Brad Tilden, Alaska Air Group Chairman and CEO, recalled his feelings as the curse of coronavirus descended on the economy, his industry, and his company. “So 30 to 45 days into this, I was feeling pretty low and I had a sinking feeling in my stomach wondering how bad this could get.”
The booking numbers he shared during a telephone interview this week showed the falloff in passenger count as COVID-19 took hold were dramatic, with April down 95 percent compared with a year earlier and May off 89 percent. The result has been dramatic cash burns each month.
“But our survivability has never been in doubt,” Tilden offered as he shared numbers that suggest the turnaround that he hopes will follow the gloom is now occurring or at least starting to occur.
The passenger count has gone from fewer than 175,000 in April, Tilden said, to 1.2 million in August “and about the same for September.” But the challenge going forward is in the comparative numbers, with September numbers not even half of the approximately 4 million last October.
“I think things will get better month to month,” Tilden said. “I am actually very confident about Alaska’s position. Our cash burn is number two in the industry.”
“I think optimism is the right word,” Tilden noted, “balancing the reality of where you are with what you hope the future holds is the name of the game.”
I decided to reach out to Tilden after being reminded of a column I did two years ago this month when he hosted a gathering of business and civic leaders in San Diego as Alaska sought to create a broader awareness of its West Coast role in the wake of absorbing Virgin America earlier that year.
San Diego had become a major Alaska Airlines market where its service has grown dramatically in volume and importance.
“Alaska is honored to have been in San Diego for more than 30 years,” Tilden told his San Diego-leadership audience. “We love flying in and out of San Diego and are really proud of the support we’ve received from the community and from our customers.”
That message of October 2018, from Tilden in San Diego to leaders of an important and growing market for Alaska is one he may need to share in the coming months in competitive markets across the system as regions emerge from COVID-19’s impact with a perhaps different flying audience. It’s an audience that will need to be wooed anew back to air travel, and to his airline.
“I think there will be a good demand for air travel with a slow and steady recovery, but the economy has to reopen at both ends of the air-connection spoke,” Tilden said. ”We need to stimulate demand, showing that we do know how to manage with the coronavirus.”
I asked Tilden if a decade from now when the “new normal” has come about if the COVID-19 trend of people working from home in large numbers and thus possibly moving to an appealing place far from urban centers, what would that mean for people doing business flights from, say, Seattle to San Diego, or Phoenix?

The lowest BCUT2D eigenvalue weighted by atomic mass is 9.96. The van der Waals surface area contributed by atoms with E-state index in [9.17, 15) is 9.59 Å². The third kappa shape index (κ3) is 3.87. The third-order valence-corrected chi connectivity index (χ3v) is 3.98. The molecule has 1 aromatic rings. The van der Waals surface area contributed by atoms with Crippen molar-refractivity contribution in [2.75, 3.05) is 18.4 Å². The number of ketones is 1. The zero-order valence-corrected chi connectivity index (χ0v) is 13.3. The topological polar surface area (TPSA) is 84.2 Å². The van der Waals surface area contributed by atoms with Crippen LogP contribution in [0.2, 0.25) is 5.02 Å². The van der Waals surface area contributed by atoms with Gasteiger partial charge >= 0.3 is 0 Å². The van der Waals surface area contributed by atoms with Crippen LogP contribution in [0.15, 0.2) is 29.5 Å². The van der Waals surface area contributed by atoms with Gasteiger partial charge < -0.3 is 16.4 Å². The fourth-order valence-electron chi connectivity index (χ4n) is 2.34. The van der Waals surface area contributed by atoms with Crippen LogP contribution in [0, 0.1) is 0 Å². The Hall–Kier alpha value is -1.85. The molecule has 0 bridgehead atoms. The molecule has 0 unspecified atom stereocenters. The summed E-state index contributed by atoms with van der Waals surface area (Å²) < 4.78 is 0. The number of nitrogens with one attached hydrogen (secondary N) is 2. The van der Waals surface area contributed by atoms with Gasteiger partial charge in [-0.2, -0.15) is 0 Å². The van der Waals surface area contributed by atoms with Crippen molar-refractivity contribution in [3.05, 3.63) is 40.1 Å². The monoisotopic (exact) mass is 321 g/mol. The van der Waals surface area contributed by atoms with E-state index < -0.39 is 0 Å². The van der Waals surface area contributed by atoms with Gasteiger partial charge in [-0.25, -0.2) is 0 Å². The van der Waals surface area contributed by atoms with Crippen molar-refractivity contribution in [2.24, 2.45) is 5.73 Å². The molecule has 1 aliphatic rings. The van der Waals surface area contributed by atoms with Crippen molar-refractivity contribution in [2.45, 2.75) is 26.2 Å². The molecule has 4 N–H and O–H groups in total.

“The composition of customers may shift a bit, including the makeup of the traveling public, with maybe a little less business travel, but I don’t think it will be on the decline,” Tilden said. “People desire to connect with one another, go on vacation, travel to other cities where their sports teams are playing. The desire to do those things will return.”
“In general, shorter stage-length markets are off a bit less than the average market,” Tilden shared. “Moreover we’ve been initiating a strategy the past couple of years to better connect Spokane, Boise, Redmond (OR), and Missoula to major cities in California. In general, markets, where we fly, will probably recover earlier.”
More of the depths from which Alaska is having to emerge and strategies to bring that comeback about will likely be disclosed when third-quarter financial results are reported on October 22.
Part of the strategies to draw passengers back aboard flights in an environment in which restoring public confidence is needed is the fact Alaska has been testing a new device that will disinfect aircraft cabins with ultraviolet light, similar to those used in hospitals.
And as a thank you to faithful flyers, Tilden noted that elite class flyers will get to retain their status through 2021 regardless of the mileage they log in 2020.
A personal upbeat for Tilden in the challenges of recent months, perhaps putting things in perspective, is the arrival of his first grandchild, Elena, six weeks ago and he enthused that Danielle, his wife of 35 years, “is able to make the 1.3-mile drive to West Seattle almost every day.”
And when I noted that he turns 60 in December, he replied: “I have tried to keep myself a bit young by doing bike trips with my brothers and a couple of other friends at least annually.”
Further conversation turned up the fact that two of those rides, although both were more than a decade ago, involved a 1,200-kilometer, three and a half-day ride called Paris-Brest-Paris, riding with his brothers, two of whom are older and one younger.
Now the trips are less strenuous, he said, adding “we do roughly 250-mile rides each year, with Santa Barbara to San Diego one we’ve done several times. I ride a bit throughout the year but I’d be better off if I rode more.”
He also relieves stress by logging hours aloft in his turboprop TBM850, adding “I still fly about 170 hours a year.”
As I noted in that column on Tilden’s luncheon with San Diego leadership two years ago, the visit “exemplifies the affection, or regard, from its customers and the communities it serves that has long been a point of pride” for Alaska. “And it’s a principal reason for the company’s financial success.”
And restoring that affection and regard as those who want to fly again begin venturing in large numbers back to the airlines will be a key to Alaska’s returning to financial health and resuming its growth path.